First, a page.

First of all it is refreshing to see that in an age when divulging has become synonymous with the ad serviendum demand of the buying public the Lauder team admits that all those Estée Lauder scents, which have made fortunes and have catapulted the American perfumery tradition like no other, have been harboured by labourers of the prestigious IFF company and not by Estée herself as was the myth for years (Despite that, it is undoubted that she had a discerning and tasteful veto on the creations herself; after all she ranks among the 20 most influential business geniuses of the 20th century). Indeed American perfumer Josephine Catapano, working with Ernest Shiftan, is the true creator of the mythical and trend-setting oriental Youth Dew (her other well-known creations include Fidji for Laroche and Norell's Norell, later sold to Revlon); she also paved the way for Belarussian by birth Sophia Grojsman who in turn composed several Lauder fragrances to great aplomb (White Linen, Beautiful, Spellbound)!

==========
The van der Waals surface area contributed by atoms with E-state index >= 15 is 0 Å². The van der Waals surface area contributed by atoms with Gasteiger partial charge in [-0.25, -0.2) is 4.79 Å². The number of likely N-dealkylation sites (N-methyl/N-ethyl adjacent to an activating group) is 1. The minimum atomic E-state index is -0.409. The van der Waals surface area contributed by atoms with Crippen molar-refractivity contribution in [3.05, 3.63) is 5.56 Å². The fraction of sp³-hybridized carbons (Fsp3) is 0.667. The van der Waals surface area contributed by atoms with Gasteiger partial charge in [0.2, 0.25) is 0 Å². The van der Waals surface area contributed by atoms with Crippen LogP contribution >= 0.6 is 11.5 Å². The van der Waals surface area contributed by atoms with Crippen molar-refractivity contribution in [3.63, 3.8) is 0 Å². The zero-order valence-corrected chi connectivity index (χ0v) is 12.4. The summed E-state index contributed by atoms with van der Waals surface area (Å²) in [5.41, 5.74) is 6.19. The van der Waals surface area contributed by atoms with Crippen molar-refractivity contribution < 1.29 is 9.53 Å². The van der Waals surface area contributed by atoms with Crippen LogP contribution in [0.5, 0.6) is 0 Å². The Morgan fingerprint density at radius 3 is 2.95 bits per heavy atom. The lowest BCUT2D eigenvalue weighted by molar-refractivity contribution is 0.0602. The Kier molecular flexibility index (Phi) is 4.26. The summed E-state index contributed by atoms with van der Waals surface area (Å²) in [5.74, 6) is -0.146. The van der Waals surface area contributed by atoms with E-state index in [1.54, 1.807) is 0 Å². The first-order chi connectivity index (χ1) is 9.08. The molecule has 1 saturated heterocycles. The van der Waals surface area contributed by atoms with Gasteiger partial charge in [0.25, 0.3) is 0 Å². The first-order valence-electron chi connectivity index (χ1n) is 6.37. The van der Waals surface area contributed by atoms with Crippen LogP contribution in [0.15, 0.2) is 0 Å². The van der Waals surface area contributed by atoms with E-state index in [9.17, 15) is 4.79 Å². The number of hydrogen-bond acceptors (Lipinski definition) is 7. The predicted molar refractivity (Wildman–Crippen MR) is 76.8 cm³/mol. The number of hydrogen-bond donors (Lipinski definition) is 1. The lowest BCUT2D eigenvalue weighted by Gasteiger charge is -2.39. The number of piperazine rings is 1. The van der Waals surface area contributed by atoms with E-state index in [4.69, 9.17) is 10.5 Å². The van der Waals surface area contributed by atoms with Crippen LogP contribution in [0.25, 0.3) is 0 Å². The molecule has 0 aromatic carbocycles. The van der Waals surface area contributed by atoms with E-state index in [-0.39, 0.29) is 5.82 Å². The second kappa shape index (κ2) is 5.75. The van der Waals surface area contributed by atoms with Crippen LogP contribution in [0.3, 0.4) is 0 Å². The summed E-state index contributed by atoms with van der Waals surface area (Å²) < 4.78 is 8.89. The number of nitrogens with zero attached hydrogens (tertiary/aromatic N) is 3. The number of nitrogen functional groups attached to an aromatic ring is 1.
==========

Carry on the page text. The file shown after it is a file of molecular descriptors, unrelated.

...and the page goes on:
While Tuberose Gardenia was composed by Firmenich's Harry Fremont, the baton is taken again by IFF for Jasmine White Moss injecting the fragrance with a new material of which they are having the exclusive rights: "white moss mist". The ingredient is quite elegant and provides much of the success of the soft and refreshingly mossy composition. Let me mention in passing that White Moss is also the name of a 1997 Acca Kappa fragrance (Muschio Bianco, although muschio means musk in reality) as well as a L'erbolario fragrance by the same name. The "white moss" ingredient has been fearured in I am King by Sean John (another IFF fragrance) while IFF perfumers have also added it to Estée Lauder’s new Michael Kors limited-edition scent ~Island Capri (source). It is intriguing to contemplate that in this frame there is a hybrid of the Rosa Damascena family called Quatre Saisons Blanc Mousseux, which is known in English as 'Perpetual White Moss' or 'Rosier de Thionville'. Its inclusion seems plausible, especially given the background that reminds me of Chanel No.19 with its powdery rosy greenness, delicate petals amidst the emerald plush, and IFF's headspace technology.